Disc Mayweed Invasive Plant Information


Disc Mayweed has been reported in the following 46 states:

Alaska, Arizona, Colorado, Connecticut, Idaho, Illinois, Indiana, Kansas, Kentucky, Maryland, Minnesota, Mississippi, Montana, Nebraska, New Hampshire, New Mexico, North Carolina, Oklahoma, Pennsylvania, South Carolina, South Dakota, Utah, Vermont, Wisconsin, Wyoming, Oregon, West Virginia, Arkansas, California, Delaware, Iowa, Louisiana, Maine, Massachusetts, Michigan, Missouri, Nevada, New Jersey, New York, North Dakota, Ohio, Rhode Island, Tennessee, Texas, Virginia, Washington


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Information about Disc Mayweed:


The following information is licensed as Creative Commons content from Wikipedia and the USDA.
More information about Disc Mayweed may be found here, or from the US Department of Agriculture.

Matricaria discoidea, commonly known as pineappleweed,wild chamomile, and disc mayweed is an annual plant native to North America and Northeast Asia but which has become a cosmopolitan weed. It is in the family Asteraceae. The flowers exude a chamomile/pineapple aroma when crushed. They are edible and have been used in salads (although they may become bitter by the time the plant blooms) and to make herbal tea. Pineapple weed has been used for medicinal purposes, including for relief of gastrointestinal upset, infected sores, fevers, and postpartum anemia.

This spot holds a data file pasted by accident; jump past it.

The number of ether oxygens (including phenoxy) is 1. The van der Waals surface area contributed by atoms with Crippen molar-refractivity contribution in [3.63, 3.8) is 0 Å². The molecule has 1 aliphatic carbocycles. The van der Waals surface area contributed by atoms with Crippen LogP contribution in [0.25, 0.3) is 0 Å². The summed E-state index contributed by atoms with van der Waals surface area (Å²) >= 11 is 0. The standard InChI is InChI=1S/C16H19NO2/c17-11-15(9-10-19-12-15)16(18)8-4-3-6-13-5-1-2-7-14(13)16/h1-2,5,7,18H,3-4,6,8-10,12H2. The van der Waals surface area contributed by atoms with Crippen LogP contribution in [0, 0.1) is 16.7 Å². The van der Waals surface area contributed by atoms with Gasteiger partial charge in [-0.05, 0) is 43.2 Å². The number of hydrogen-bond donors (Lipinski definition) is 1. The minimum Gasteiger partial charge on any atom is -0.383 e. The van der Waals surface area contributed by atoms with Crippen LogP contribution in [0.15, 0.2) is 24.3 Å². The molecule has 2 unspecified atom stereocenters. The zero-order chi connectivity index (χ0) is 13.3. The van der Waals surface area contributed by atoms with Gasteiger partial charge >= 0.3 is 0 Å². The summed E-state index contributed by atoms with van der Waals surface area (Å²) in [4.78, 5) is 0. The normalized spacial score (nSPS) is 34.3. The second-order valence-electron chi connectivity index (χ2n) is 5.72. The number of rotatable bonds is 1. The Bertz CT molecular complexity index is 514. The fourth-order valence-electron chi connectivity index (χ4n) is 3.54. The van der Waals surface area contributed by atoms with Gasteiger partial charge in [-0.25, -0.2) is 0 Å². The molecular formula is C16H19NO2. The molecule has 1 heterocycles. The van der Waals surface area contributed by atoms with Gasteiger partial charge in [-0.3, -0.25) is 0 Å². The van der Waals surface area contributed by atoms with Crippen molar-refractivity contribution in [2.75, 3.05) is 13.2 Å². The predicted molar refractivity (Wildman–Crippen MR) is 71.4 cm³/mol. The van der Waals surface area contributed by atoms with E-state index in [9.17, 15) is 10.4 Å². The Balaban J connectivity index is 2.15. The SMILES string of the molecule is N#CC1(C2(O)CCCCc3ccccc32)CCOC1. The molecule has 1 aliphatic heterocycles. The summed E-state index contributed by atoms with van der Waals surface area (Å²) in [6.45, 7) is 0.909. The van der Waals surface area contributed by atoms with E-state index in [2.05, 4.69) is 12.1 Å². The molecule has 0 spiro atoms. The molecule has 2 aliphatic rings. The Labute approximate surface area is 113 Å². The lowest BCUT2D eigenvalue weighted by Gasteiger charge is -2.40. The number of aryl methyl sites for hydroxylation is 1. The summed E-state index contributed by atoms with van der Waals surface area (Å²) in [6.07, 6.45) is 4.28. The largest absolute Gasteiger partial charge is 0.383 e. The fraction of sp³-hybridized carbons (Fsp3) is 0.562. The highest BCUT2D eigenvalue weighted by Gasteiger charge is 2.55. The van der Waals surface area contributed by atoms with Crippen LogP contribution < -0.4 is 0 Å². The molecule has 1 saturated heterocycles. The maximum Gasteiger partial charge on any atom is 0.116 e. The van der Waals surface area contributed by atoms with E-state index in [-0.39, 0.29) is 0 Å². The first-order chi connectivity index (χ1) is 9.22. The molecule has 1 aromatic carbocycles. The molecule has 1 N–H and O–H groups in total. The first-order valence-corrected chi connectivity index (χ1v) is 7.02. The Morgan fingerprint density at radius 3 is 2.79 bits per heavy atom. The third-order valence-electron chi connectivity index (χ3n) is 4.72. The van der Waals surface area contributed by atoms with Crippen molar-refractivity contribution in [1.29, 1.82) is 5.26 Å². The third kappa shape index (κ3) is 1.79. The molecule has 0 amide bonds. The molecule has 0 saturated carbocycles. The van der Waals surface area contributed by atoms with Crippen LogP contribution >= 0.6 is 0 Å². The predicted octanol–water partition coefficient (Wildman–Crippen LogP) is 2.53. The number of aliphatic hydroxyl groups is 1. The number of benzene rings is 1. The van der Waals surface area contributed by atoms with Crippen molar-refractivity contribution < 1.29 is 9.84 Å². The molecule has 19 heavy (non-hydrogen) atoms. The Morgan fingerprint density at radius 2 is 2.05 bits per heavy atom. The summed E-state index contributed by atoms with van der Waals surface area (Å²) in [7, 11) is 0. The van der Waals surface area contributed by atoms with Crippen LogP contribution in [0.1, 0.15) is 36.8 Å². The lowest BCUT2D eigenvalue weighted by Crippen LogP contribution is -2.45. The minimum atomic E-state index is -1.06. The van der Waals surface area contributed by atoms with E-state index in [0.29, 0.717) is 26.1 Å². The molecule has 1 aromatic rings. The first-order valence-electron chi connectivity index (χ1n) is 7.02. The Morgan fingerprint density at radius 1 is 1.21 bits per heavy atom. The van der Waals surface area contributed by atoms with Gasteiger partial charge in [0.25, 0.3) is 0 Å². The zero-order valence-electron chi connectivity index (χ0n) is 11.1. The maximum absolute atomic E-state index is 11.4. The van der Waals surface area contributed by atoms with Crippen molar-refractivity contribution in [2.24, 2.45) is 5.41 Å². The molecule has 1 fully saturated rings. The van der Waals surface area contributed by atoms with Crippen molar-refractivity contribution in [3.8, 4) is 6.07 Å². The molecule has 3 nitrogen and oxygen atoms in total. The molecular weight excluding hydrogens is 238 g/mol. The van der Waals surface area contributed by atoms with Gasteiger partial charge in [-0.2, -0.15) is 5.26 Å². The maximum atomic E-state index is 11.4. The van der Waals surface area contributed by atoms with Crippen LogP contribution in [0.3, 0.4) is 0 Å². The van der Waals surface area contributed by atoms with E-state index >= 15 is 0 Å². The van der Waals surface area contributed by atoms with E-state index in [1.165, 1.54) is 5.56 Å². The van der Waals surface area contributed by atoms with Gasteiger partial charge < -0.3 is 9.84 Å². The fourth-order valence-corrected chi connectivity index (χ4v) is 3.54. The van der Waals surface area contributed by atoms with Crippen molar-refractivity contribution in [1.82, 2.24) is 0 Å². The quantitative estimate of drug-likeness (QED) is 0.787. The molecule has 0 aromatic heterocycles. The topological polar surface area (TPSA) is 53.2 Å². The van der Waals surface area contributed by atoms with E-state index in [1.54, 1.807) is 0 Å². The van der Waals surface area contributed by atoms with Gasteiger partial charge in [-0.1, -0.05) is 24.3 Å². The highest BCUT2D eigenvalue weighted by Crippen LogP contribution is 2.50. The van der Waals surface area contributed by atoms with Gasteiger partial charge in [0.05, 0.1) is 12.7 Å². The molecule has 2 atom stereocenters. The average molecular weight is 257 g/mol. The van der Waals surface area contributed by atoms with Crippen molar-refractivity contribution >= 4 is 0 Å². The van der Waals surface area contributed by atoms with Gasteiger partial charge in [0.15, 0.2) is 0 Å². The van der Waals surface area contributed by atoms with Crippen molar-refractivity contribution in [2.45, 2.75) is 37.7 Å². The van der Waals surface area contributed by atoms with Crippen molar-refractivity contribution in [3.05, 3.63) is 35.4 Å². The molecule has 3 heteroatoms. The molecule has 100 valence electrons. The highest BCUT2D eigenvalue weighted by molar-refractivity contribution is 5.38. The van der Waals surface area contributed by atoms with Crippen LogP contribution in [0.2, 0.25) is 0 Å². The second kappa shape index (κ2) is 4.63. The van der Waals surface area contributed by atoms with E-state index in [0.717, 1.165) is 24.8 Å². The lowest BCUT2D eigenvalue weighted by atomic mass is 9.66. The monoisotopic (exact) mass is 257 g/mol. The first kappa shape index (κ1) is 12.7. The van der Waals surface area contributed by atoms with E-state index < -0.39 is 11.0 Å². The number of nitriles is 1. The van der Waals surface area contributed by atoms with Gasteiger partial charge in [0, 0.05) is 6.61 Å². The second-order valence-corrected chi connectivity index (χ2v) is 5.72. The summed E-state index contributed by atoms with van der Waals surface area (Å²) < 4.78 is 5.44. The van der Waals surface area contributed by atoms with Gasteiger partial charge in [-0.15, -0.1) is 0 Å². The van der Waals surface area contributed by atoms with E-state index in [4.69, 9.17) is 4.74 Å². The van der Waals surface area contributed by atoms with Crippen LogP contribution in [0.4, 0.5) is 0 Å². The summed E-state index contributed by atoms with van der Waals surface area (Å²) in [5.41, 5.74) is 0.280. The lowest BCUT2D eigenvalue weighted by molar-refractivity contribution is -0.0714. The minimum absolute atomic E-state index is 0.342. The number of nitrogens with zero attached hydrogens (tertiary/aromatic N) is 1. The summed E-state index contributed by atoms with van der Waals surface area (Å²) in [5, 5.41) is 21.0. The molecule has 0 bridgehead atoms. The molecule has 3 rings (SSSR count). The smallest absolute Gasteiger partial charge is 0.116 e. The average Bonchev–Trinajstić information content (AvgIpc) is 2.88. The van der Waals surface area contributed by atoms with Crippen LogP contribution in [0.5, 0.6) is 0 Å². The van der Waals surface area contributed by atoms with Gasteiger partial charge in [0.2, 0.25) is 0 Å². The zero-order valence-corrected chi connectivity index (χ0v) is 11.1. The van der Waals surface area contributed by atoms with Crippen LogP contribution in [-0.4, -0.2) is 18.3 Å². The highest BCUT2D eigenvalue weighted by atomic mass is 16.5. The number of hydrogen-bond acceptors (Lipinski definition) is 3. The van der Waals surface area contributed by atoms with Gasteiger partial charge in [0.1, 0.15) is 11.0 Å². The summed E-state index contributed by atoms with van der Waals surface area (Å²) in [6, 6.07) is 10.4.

The flower head is cone-shaped, composed of dense-packed yellowish-green corollas, and lacking ray-florets. The leaves are pinnately dissected and sweet-scented when crushed. The plant grows 2 to 16 inches (5.1 to 40.6 cm) high. Flowerheads are produced from March to September.
The plant grows well in disturbed areas, especially those with poor, compacted soil. It can be seen blooming on footpaths, roadsides, and similar places in spring and early summer. In North America, it can be found from central Alaska down to California and all the way to Nova Scotia and Newfoundland. It has also become common and naturalised in Britain


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